October is a month rich with health observance “holidays”. Lung Health Month is among those getting the most press. Anti-smoking campaigns that use the gross-out factor, or try to threaten the ill-effects of smoking clearly haven’t wiped out this very un-healthy habit. Smokers love to smoke. They may feel glamorous or sexy smoking, or they may be wrestling with an addiction that has plagued them for years.
According to the consequences of smoking, but may not feel these risks are an immediate threat., smoking kills over 390,000 people each year and is the primary cause of preventable deaths in the US, with an additional 50,000 deaths caused by second-hand smoke. Most smokers are well aware that lung, mouth and are
What they may not understand is the OTHER, more immediatethat don’t get as much press. Cigarette smoke produces as many as 4,000 chemicals, including heavy metals like arsenic, cadmium, polonium and lead. These toxins are stuck to the leaves, even after processing and get lodged in the tar that collects in the smoker’s lungs and absorbed by their tissues, creating a host of other problems including DNA mutation, brain chemistry imbalance, organ dysfunction and damage to the nervous system that can cause changes in behavior.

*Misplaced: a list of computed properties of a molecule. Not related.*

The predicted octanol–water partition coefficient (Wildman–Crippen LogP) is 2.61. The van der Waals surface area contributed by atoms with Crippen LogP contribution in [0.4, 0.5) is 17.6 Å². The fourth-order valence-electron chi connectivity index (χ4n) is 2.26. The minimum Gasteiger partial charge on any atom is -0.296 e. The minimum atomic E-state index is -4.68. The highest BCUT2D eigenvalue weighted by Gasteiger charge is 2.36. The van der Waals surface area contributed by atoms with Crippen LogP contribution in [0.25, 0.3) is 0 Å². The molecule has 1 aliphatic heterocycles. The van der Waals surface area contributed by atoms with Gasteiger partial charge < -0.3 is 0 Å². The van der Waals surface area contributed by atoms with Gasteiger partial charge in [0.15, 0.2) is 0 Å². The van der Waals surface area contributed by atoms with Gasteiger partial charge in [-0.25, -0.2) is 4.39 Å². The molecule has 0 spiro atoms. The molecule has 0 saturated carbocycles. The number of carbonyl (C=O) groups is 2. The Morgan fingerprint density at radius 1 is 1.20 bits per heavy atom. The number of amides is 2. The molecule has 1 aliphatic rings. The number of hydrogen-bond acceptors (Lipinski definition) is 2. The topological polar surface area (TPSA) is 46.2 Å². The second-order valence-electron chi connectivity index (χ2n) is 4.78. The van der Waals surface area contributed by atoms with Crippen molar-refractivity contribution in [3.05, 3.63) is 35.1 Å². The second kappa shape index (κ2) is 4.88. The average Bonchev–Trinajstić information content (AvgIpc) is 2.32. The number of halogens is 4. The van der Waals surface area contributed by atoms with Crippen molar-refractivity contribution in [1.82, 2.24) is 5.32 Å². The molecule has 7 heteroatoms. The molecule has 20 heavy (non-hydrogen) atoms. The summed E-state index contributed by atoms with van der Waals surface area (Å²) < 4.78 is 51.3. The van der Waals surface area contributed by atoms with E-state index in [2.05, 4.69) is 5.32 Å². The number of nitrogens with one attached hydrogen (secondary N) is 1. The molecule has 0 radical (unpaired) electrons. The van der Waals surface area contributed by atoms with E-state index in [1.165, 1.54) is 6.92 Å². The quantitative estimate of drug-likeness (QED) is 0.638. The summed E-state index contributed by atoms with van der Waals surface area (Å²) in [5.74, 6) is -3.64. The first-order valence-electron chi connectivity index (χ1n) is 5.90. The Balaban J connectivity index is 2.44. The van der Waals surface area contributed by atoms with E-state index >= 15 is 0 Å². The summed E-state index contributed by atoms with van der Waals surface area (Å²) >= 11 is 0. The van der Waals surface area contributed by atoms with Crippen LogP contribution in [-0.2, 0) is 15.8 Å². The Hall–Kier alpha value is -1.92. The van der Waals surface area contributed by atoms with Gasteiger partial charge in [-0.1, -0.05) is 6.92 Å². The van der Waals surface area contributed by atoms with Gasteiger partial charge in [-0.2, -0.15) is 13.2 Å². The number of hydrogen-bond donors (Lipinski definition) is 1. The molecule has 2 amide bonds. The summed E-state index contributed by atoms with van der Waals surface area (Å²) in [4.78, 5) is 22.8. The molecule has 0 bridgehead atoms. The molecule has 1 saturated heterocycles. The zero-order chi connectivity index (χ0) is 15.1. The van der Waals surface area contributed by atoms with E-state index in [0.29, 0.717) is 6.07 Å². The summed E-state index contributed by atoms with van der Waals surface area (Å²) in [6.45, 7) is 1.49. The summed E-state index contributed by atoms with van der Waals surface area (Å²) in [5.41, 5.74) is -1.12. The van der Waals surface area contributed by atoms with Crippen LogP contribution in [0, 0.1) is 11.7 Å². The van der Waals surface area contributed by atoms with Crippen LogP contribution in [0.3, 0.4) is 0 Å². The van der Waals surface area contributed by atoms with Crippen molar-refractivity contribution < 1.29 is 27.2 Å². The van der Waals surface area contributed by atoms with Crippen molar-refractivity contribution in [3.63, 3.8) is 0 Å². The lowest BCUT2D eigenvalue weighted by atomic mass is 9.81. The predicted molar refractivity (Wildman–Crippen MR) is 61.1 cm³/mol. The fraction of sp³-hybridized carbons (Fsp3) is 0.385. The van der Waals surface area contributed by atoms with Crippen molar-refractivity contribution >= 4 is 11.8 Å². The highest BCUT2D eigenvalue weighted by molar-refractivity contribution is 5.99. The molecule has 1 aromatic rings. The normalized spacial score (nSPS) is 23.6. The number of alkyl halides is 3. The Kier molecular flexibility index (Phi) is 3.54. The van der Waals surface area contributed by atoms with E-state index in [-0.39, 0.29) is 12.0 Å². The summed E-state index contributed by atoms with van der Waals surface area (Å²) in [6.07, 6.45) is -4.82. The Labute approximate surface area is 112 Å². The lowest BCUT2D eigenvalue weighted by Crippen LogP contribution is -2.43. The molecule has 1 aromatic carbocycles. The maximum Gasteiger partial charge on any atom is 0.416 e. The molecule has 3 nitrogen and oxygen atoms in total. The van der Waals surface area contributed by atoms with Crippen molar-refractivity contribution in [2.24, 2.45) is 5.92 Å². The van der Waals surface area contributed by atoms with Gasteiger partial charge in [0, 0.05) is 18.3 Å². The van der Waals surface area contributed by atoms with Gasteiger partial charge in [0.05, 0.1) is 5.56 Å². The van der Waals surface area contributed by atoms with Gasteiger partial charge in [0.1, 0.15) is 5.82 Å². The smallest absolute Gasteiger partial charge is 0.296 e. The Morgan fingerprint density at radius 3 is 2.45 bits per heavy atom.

Check out the following heavy metals that may create havoc in your system if you smoke.
- Cadmium - Modulates gene expression and signal transduction, reduces activities of proteins involved in antioxidant defense, interferes with DNA repair which modifies cancer development and brain function.
- Arsenic - Causes gastrointestinal symptoms such as severe vomiting, disturbances of the blood and circulation, damage to the nervous system, and eventually death. May reduce blood cell production, break up in circulation, enlarge the liver, color the skin, produce tingling and loss of sensation in the limbs, and cause brain damage.
- Lead - May cause anemia, damage to the brain and nervous system, headaches, digestive issues and kidney dysfunction.
- Polonium - deposited in the soft tissue such as the spleen, kidneys, and liver, with a small amount also deposited in bone marrow. Repeated exposure or large amounts can cause intestinal hemorrhage, anemia, bleeding, overwhelming infections, and skin conditions.
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